(
> both sped up and slowed down ) and the recombinant DNA technology means
that
> we don't use pig or cow pancreases any more.  BUT human insulin acts in
> under 5 min and is gone in like 20.  In over 80 years.  We haven't gotten
> anywhere near to that activity graph.  The discoveries that have been the
> biggest have led to patents. They are directly linked to revenue.  Much of
> the progress on most fronts has similarly been directly linked to revenue
> potential. 
> 
> Test strips are similar.  We have been doing cumbersome chemical glucose
> tests for over 50 years.  The time frame and the convenience has improved
a
> great deal BUT its been 50 YEARS.  Not a great deal of change in that
time.
> 
> 
> To your point it will take the kind of independent money that nasa had to
> make these kinds of progress.   
> 
> 
> 
> -----Original Message-----
> From: email @ redacted
> [mailto:email @ redacted] On Behalf Of John S Wilkinson
> Sent: Monday, November 28, 2011 9:21 AM
> To: email @ redacted
> Subject: RE: [IP] ridiculous why we are not able to use artificial
pancreas
> 
> I agree with you somewhat. I still have hope , If we could put a man on
the
> moon in 10 years, We should be able to create a artificial pancreas. If
the
> same amount of resources were used.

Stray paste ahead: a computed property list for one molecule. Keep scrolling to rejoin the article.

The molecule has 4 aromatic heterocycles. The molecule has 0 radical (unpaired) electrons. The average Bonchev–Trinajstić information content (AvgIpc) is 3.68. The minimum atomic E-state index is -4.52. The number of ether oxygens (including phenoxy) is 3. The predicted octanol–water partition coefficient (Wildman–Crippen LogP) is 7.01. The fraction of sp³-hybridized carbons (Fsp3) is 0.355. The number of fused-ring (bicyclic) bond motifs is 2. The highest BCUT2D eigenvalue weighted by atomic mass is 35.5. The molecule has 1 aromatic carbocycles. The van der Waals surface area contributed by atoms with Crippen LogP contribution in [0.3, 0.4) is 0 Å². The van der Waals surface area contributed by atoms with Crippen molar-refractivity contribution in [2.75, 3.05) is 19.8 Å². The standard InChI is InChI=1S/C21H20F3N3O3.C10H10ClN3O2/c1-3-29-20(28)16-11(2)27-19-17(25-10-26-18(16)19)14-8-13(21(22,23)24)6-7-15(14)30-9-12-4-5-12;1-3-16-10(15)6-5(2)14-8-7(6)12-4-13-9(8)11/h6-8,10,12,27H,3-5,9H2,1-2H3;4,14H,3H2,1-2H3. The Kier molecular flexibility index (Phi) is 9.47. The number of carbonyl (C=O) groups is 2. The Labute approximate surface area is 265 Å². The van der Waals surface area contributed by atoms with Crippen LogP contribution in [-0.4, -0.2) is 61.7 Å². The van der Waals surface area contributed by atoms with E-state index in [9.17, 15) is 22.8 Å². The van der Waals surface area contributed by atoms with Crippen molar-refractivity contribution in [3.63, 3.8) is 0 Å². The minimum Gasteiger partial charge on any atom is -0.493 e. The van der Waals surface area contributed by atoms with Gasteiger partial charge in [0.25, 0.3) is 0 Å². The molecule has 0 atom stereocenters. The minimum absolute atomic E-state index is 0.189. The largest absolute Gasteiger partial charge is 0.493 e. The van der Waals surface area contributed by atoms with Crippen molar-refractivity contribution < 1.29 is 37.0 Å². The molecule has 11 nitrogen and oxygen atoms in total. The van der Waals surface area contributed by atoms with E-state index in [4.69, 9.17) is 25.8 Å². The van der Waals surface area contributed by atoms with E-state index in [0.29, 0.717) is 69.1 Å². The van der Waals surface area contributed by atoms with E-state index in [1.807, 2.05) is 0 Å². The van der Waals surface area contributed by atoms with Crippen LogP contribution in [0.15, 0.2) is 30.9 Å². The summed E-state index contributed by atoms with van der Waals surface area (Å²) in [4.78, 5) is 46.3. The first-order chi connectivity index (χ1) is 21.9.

> 
> 
> John S Wilkinson, Rome, NY
> "A  veteran  is someone who, at one point in his or her life, wrote a
blank
> check made payable to The 'United States of America', amount of up to and
> including their life." (Author unknown)
> 
> "A government big enough to give you everything you want is a government
big
> enough to take from you everything you have," Gerald R. Ford, August 12,
> 1974.
> 
> -----Original Message-----
> From: email @ redacted
> [mailto:email @ redacted] On Behalf Of
> email @ redacted
> Sent: Monday, November 28, 2011 10:07 AM
> To: email @ redacted
> Subject: RE: [IP] rediculous why we are not able to use artificial
pancreas
> 
> There is no proposed closed loop that eliminates the patient
> That's not even a twinkle in Minimeds eye.  Every closed loop system that
is
> being proposed and is anywhere close to large scale human trials still
> requires carb counting and patient input.  
> That will remain until insulin that better matches the activity of insulin
> from the pancreas.
> 
> With the current lag time and tail of the insulins on the market no CGMS
> augmented system will ever be able to keep up with the BG spikes when you
> eat.  
> 
> To summarize: the most accurate Sensor has been removed from the market
and
> the fastest insulin available lag endogenous insulin by an hour.  And the
> FDA is slowing and encumbering the approval process for basic devices let
> alone advanced devices 
> 
> Doesn't bode well for Closed loop of ANY kind in my lifetime.
>